the surrounds to create an environment of massive ice formations cracking and groaning as
they crash into each other envelopes you. The soundtrack is also heavily reliant on rock
music, all of which is well-mixed.|
| Sporting a "Special Edition" banner, the "Titan A.E."
DVD offers a nice array of supplements that shows the intended audience is more than just
This is not the case, however, with the 22-minute making-of featurette "The Quest for
Titan," which was originally made and broadcast as a Fox Kids' TV special. It is definitely
aimed at kids who don't already know much about animation and computer effects; but,
even so, it offers a tantalizing glimpse into the immense amount of work that went into
creating the movie, as well as some brief interviews with co-directors Don Bluth and Gary
Goldman and a number of the voice talents, including Matt Damon, Drew Barrymore, John
Leguizamo, Bill Pullman, and Nathan Lane.
The running audio commentary with co-directors Bluth and Goldman is more informative
and technical in nature. They discuss just about every aspect of the film, with a great deal
of concentration on the conceptual aspects, especially the process by which characters and
environments were designed. Bluth makes the interesting comment that it is difficult to
design aliens without someone incorporating elements from earth creatures like lizards, fish,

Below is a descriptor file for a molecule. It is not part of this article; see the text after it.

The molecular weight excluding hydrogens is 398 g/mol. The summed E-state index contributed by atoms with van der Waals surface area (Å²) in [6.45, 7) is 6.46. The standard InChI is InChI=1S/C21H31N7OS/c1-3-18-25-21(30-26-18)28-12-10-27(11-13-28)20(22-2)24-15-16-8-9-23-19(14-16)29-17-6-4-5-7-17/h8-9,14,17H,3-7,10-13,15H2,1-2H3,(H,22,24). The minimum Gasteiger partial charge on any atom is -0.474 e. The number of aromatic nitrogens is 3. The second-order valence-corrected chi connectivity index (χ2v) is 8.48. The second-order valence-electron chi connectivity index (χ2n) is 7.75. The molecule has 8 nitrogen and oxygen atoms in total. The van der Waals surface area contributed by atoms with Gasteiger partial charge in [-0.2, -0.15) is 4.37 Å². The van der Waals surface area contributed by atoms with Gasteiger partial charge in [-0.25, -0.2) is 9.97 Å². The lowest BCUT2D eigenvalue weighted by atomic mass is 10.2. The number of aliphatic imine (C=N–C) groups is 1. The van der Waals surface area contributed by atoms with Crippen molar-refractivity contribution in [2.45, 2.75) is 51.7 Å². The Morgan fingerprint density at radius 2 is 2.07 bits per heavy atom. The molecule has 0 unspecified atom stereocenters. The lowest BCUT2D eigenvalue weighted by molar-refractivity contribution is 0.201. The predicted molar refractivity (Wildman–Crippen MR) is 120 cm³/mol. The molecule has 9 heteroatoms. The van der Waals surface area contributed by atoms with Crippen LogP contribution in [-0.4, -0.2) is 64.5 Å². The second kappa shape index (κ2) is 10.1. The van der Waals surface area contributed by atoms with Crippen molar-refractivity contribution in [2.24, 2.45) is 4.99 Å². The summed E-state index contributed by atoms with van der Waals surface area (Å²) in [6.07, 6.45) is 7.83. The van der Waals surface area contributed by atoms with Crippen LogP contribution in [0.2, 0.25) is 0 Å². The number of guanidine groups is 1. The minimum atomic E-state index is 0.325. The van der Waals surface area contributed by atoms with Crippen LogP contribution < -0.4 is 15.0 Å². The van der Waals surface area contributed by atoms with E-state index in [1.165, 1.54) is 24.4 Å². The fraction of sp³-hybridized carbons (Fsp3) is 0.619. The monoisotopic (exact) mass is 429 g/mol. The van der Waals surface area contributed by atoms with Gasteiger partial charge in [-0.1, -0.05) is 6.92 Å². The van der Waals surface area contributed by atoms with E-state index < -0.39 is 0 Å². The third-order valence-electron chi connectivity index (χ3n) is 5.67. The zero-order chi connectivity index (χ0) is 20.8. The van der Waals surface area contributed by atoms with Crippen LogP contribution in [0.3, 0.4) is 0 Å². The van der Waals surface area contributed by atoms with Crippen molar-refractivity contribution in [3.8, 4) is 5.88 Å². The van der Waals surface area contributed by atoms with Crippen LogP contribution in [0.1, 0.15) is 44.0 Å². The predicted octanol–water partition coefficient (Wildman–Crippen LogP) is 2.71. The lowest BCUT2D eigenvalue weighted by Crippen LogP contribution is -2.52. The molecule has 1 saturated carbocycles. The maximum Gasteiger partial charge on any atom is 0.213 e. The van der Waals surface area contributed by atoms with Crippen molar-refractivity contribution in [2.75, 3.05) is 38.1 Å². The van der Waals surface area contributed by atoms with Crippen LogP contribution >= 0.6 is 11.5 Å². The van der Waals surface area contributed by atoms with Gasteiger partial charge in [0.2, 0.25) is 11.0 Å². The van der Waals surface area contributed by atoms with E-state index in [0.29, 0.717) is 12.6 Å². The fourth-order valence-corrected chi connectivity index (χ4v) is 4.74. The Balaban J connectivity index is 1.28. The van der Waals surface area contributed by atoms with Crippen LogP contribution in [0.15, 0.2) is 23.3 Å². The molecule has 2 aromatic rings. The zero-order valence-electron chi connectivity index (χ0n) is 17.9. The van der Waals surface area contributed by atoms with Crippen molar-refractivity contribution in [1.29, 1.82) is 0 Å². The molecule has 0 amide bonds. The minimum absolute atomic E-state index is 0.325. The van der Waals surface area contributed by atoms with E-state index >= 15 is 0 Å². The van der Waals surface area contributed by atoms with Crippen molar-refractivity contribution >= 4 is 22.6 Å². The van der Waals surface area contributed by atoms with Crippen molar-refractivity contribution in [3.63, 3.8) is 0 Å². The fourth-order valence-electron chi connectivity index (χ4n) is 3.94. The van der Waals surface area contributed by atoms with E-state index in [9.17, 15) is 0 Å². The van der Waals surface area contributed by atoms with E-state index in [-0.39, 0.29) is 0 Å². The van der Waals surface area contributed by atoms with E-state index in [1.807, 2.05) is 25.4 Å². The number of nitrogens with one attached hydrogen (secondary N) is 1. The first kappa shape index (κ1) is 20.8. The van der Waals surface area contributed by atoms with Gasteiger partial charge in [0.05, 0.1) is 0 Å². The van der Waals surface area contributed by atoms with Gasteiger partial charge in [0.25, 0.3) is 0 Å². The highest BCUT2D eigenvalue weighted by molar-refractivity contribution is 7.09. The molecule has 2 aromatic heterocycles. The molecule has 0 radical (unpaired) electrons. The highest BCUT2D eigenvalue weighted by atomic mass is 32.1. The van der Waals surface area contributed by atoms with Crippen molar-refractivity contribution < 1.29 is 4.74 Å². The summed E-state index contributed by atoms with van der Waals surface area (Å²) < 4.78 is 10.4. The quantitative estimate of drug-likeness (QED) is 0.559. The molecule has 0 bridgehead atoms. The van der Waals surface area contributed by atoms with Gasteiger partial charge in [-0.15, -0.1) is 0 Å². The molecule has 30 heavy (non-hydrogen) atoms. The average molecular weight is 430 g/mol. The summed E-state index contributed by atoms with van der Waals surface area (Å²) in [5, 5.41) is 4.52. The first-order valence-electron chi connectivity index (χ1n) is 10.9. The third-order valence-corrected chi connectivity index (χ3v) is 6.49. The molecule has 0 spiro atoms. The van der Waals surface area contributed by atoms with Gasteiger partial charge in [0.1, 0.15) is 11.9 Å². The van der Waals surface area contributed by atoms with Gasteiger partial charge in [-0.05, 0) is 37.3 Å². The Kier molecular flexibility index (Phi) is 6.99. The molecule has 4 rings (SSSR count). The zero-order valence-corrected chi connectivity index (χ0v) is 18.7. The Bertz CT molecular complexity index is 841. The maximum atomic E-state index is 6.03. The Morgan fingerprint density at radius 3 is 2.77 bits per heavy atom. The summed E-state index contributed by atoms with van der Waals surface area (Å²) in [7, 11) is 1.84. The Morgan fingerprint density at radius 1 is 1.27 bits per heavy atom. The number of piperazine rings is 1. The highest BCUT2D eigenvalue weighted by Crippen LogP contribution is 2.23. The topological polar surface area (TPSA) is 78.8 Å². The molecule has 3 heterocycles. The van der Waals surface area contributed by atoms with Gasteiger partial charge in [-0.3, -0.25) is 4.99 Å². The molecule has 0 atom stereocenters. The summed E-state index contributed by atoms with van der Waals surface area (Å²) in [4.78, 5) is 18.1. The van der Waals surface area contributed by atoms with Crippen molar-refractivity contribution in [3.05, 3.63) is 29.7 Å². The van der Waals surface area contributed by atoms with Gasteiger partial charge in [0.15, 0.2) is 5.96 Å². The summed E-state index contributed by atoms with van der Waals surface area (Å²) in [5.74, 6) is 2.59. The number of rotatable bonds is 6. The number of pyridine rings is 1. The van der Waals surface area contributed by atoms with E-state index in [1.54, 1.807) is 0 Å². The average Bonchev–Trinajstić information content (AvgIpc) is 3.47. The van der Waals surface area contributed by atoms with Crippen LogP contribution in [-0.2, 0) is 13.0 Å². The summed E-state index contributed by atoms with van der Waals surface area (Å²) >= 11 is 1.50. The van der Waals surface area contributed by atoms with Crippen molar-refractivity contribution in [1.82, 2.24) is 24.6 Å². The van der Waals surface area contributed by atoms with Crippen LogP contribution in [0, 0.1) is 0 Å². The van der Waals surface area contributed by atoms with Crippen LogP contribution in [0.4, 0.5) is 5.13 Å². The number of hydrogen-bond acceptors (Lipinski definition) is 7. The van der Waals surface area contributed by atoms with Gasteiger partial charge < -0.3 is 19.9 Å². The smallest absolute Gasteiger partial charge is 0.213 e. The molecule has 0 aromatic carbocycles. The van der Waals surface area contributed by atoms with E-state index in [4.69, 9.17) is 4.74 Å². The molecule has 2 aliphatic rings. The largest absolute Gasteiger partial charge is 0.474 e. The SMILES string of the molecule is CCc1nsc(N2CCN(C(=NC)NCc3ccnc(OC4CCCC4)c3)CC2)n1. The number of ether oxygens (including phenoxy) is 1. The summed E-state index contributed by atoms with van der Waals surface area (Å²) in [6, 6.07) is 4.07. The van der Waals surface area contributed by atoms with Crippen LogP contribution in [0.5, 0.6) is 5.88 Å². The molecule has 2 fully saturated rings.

or birds. The commentary is complemented nicely by an extensive stills gallery that offers
a vast array of conceptual sketches and character designs.
The disc contains four deleted scenes (which seems odd, considering how pre-planned
animated movies). "Deleted scenes" is not the right phrase since they are really variations
on scenes that already appear in the movie (including alternate edits of the ice maze
sequence and the final battle). These sequences are not completed, which means some of
the shots are in various stages of animation (some are nothing more than rough pencil
sketches set against already-painted backgrounds). These are presented in anamorphic
widescreen and stereo sound.
The disc also contains two TV spots, two theatrical trailers, the music video for Lit's "Over
My Head," and an exclusive DVD-ROM Game Link. And, since it's THX-certified, it also
comes with the THX OptiMode test signals for calibrating your home theater.